In addition, he confirmed that the 211 protected areas in Cuba represent 20, 2 percent of the national territory, including the insular marine platform to a depth of 200 meters.

“We estimate that the National System of Protected Areas (SNAP), with its more than six thousand workers scattered throughout the country, will administer about 17 percent of the land part and 25 percent of the marine platform,” he said.

To the rescue of the corals

Specifically, in the protection of the corals, Cuba promotes several novel projects, limited to the State Plan for the confrontation to climate change: Life Task.

Since January, he began a study on coral reefs in the Jardines de la Reina National Park, to achieve sustainable management of coastal ecosystems and respond to climate change.

The main researcher of the project, Leslie Hernández, told the national press that the team analyzes corals and octocorals, due to their importance as regulators of the health of the planet, although their response to meteorological events is still unknown.

The actions also include the characterization of the diving sites, evaluation of the marine habitats and the community of stony corals.

Hernandez stressed that these investigations help to perfect the conservation functions of the environments in the keys of the Cuban south.

Jardines de la Reina is a group of islets located on the southern coast of the provinces of Ciego de Ávila and Camagüey, considered the largest marine reserve in the Caribbean and inhabited by the largest reef ridges in the country.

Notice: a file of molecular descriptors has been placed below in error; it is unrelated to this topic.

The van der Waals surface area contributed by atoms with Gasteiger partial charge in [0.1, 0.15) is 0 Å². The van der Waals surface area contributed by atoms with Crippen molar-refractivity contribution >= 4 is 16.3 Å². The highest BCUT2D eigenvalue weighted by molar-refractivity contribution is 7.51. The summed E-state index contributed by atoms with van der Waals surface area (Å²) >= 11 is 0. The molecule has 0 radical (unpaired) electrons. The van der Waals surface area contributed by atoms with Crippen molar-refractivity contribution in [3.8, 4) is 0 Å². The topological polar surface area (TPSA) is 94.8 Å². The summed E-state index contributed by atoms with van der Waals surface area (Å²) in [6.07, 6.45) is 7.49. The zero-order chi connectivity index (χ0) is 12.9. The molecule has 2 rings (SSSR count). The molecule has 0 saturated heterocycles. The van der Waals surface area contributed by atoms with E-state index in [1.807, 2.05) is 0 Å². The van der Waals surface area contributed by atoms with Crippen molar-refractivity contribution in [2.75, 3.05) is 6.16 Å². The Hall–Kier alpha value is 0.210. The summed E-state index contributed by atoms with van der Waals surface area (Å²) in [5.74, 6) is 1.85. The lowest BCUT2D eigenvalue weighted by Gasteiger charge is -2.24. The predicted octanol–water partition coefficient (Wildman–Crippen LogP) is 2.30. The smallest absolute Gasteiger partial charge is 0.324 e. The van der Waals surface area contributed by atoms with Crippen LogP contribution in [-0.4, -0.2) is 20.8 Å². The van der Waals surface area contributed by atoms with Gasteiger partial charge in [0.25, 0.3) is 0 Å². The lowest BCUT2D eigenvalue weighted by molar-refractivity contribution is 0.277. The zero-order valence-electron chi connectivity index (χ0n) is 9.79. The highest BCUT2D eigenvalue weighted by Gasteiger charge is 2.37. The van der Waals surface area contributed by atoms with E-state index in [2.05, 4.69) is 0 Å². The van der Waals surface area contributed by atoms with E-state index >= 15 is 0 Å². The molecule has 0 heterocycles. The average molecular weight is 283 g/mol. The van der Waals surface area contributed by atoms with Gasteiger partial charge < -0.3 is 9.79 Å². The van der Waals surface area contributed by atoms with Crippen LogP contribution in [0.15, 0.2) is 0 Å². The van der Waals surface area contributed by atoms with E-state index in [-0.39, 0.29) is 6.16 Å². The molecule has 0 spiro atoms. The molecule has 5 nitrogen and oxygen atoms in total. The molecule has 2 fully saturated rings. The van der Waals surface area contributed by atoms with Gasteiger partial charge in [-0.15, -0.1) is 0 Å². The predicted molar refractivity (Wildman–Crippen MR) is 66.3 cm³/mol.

Its geographic isolation due to its distance from the population nuclei since its only access route is the maritime, also make it the most virgin archipelago of the Caribbean.

At the other end of Cuba is another of the most ambitious actions for the protection and rescue of the reefs.

In the Guanahacabibes peninsula, the westernmost point on the island located in the Pinar del Rio province, the country’s first nursery was created for the planting of corals.

This project aims to rescue the critically endangered species Acroporacervicornis, according to the International Union for the Conservation of Nature.

Commonly known as deer horn, that coral was widely distributed throughout the Caribbean coastal region and was considered one of the leading reef trainers.

However, since the 1980s there have been serious affectations associated with diseases and other elements of risk such as pollution, overfishing, diving, and the proliferation of invasive species.

With these and other actions in the pipeline, it is remarkable that Cuba has not remained idle in the face of the imminent threat of climate change to its underwater ecosystems.

The actions adopted by the island will now be its guarantee for the future since the world does not show signs of changing or turning its back on CO2 emissions while the dollars support them.


Source: Prensa-Latina